Why you should care
Because if you need a quick dose of the literary, you can swing these on your lunch break.
The OZY Summer Reading Series: Each week we share a specially themed book list, chosen by OZY staff.
For some reason, English teachers often have a habit of teaching middle schoolers short stories before novels. A slightly absurd choice, given that some may argue the short story is a grand literary challenge — to write, and sometimes to read. That difficulty, though, is a reason to celebrate wildly upon discovering any short story that combines complexity with enormous readability. Here are a few of our favorites, all available for free online, and all great ways to grab a high-intensity dose of the literary in under an hour.
“The Semplica-Girl Diaries”
by George Saunders
Saunders has lived quite the life — an engineer with a blue-collar background, he wrote his first book, Civilwarland in Bad Decline, in large part while pretending to work at a shitty desk job. His most recent short story collection earned him a drippingly sweet profile in The New York Times Magazine, but you should skip that in favor of reading one of its most haunting tales about a suburban family who wants nothing more than to get the new hot lawn decoration — women imported from forlorn nations. Saunders is the kind of guy who can trick you into reading about a dystopian future (and laughing at it); by the time you realize it’s uncanny, you’re in way deep and your world might quake a little. Check out “The Semplica-Girl Diaries,” which Saunders spent about 12 years writing, at The New Yorker. If you like him, venture into Civilwarland and try “The Wavemaker Falters.”
by Jorge Luis Borges
For those who know their Borges, this is a story that might elicit a little laugh of familiarity. The guy’s at his finest here: esoteric and meta. But also mournful. The story is dotted with reminders of a now-deceased character, and not grievances of the boring type. Loss of a person here begets a spiritual cum psychedelic meditation. Borges might be just about the closest thing the modern reader gets to a mythologist. Only for him, the spirits worth calling forth are less gods than they are mystical symbols.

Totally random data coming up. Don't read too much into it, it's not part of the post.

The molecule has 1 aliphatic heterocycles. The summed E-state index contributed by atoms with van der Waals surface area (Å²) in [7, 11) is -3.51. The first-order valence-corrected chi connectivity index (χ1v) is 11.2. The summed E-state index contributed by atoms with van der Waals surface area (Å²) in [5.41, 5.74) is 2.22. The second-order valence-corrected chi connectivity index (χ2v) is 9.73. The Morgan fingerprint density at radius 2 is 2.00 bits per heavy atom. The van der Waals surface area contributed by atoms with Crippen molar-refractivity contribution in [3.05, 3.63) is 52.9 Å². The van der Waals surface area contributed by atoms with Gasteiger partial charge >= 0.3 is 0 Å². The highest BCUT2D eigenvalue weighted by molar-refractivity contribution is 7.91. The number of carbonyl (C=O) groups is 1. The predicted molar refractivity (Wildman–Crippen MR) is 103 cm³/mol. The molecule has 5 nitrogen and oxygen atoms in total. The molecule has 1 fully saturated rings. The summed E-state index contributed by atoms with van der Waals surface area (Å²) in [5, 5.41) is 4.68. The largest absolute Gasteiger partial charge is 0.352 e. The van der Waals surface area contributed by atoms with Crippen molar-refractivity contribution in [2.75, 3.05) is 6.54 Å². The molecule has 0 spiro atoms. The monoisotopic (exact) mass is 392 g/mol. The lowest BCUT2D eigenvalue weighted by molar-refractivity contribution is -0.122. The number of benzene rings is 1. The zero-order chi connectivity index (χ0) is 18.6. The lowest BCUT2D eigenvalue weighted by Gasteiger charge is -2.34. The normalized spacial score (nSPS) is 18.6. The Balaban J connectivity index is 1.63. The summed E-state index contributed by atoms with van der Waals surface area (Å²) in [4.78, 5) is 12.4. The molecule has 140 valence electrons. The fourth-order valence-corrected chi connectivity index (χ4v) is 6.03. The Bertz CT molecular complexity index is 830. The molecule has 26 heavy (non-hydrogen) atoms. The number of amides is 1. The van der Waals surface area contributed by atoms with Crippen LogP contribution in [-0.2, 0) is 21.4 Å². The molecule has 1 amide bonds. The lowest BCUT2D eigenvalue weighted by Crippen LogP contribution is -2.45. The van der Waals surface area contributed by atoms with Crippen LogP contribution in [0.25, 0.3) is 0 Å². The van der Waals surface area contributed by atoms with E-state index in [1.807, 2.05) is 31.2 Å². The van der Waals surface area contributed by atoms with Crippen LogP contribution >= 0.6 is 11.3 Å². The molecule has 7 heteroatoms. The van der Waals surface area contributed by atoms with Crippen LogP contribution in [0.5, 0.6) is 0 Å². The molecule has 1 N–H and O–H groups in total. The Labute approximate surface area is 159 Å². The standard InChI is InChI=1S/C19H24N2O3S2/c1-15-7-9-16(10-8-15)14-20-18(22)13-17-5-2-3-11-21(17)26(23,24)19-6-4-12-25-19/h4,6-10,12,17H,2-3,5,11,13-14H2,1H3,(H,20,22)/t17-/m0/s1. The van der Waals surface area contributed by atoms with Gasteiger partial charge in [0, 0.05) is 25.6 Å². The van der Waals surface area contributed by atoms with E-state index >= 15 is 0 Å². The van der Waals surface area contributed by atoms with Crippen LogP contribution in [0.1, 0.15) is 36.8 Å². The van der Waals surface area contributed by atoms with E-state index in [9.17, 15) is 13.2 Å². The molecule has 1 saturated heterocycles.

“Something That Needs Nothing”
by Miranda July
For anyone who has dreamed of running away from home Moonrise Kingdom-style, think of July’s short story as a funky grown-up version of the Boxcar Children. A hugely goose bump-inducing love story with a splash of Bildungsroman in there for good measure, this short story covers everything from unrequited affection to the excitement of imagining a professional future and a subsequent plummet into disenchantment: “Everything we had always thought of as ‘The World’ was actually the result of someone’s job. Each line on the sidewalk, each saltine.” Oh, and if you needed an extra pitch, July’s guest-starred on Portlandia. Hipsta approved.
by Haruki Murakami
Murakami is beloved for a reason. The guy has an affinity for cats, often talking ones. He never spares an extra word where he doesn’t need one. And few people can turn such sparse, Hemingwayesque sentences into strange poetic epics that you could argue are the great folk tales of our time. Probably better known for his novels like The Wind-Up Bird Chronicle and Kafka on the Shore, Murakami pens short stories in between the longer stuff, sometimes using them as launching points for the next book. This is a fun one. For the first few pages, you’d be forgiven for thinking the guy is straight-up messing with you: He begins, “The ‘I’ here, you should know, means me, Haruki Murakami, the author of this story.” On he goes to blabber a wackily simple story about coincidence and the small magic it creates in everyday life. From a writer who plays with enchantment in his novels so much, a totally realist story about a smaller kind of magic is a downright historic document.